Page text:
By Rabbi Mordechai Rabinovitch
As a general rule, when a person must bring both a chatas offering and an olah, the chatas is brought first (Zevachim 90a from Vayikra 5:8).
Accordingly, when the Torah deals with cases in which both a chatas and olah are warranted, it mentions the chatas first and the olah second. However, the offerings of a post-partum mother are an exception in this regard, the Torah (Vayikra 12:6) mentioning the olah offering prior to the chatas offering!
The Gemara (Zevachim 90a) states that the order in which the offerings are listed (in Vayikra 12:6) is only למקראה, for reading [the verses] in the order in which they appear (olah before chatas). Beyond that, it has no practical significance, and even with the post-partum woman, the chatas is offered before the olah (Rashi). But why would the Torah present things out of order?
One of the important messages of the Torah is the sanctification of mortal life. We are not bidden to spurn the physical and material world; on the contrary, we are challenged to utilize it in order to serve Hashem and thereby sanctify it. Thus, in Judaism, even mundane earthly activities can be spiritually uplifting. However, remaining focused on Hashem while at the same time, being involved with the material world, is not an easy task .
The readiness of a Jewish woman to devote herself to family building despite the pains of pregnancy and childbirth (see Niddah 31b), her readiness to get up in the middle of the night to feed her baby and to keep the household running - all these seem like "mundane" activities. Yet it is precisely these seemingly "mundane" activities that enable the Jewish people to thrive and flourish. Although the woman's mental focus at this time is ostensibly directed more towards her baby and less to Hashem, this is exactly what the Torah wants!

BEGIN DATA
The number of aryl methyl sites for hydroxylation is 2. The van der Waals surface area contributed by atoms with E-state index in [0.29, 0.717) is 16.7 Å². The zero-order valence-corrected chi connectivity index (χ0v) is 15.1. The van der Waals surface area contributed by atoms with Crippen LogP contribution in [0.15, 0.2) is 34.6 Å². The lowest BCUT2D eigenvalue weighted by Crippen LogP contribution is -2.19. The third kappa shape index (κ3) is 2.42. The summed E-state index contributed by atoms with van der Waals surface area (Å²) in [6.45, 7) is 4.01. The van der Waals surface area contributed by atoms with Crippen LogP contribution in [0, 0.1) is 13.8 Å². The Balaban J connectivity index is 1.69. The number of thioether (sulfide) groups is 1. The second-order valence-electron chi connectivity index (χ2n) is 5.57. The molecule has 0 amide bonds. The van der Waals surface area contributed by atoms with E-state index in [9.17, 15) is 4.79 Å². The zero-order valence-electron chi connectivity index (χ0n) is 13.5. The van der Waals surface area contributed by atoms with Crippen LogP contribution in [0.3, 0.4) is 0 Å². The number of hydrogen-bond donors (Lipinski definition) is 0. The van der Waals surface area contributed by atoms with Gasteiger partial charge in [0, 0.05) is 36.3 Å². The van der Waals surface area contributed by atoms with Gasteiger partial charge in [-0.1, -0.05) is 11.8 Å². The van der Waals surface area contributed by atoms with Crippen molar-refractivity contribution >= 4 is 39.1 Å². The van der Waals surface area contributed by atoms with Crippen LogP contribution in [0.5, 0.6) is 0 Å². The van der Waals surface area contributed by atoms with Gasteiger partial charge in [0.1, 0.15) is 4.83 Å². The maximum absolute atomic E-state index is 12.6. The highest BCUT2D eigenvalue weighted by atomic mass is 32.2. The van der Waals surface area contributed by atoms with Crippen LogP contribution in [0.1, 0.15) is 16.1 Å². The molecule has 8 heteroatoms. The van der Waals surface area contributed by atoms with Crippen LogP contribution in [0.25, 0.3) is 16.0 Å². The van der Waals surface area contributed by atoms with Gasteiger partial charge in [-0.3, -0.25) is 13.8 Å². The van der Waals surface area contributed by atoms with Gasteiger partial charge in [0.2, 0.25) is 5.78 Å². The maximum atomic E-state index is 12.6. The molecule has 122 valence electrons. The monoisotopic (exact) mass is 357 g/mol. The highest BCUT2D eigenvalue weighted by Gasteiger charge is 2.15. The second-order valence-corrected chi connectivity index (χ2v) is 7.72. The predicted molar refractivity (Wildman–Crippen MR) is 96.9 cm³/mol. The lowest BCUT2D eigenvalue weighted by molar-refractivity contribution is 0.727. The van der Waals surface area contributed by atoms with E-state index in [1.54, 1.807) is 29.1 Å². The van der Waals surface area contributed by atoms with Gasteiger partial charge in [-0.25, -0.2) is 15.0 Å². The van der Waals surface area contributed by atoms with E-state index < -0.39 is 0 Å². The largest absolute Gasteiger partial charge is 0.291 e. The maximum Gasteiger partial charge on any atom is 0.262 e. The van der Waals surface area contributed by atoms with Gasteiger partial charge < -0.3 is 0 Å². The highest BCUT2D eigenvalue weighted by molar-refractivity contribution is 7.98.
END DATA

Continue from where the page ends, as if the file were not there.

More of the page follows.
To emphasize that the Jewish mother is sanctifying Hashem by building and raising her family, the Torah gives precedence to her olah offering. An olah offering is completely burned on the altar, and is an indication of complete and total devotion to Hashem. And the Jewish mother is the model of true and total devotion. By devoting herself to her family, she is devoting herself to G-d. For the woman's attention to her family and to her little one, to building the Jewish people, is an exquisite and unparalleled expression of complete and selfless dedication to Hashem.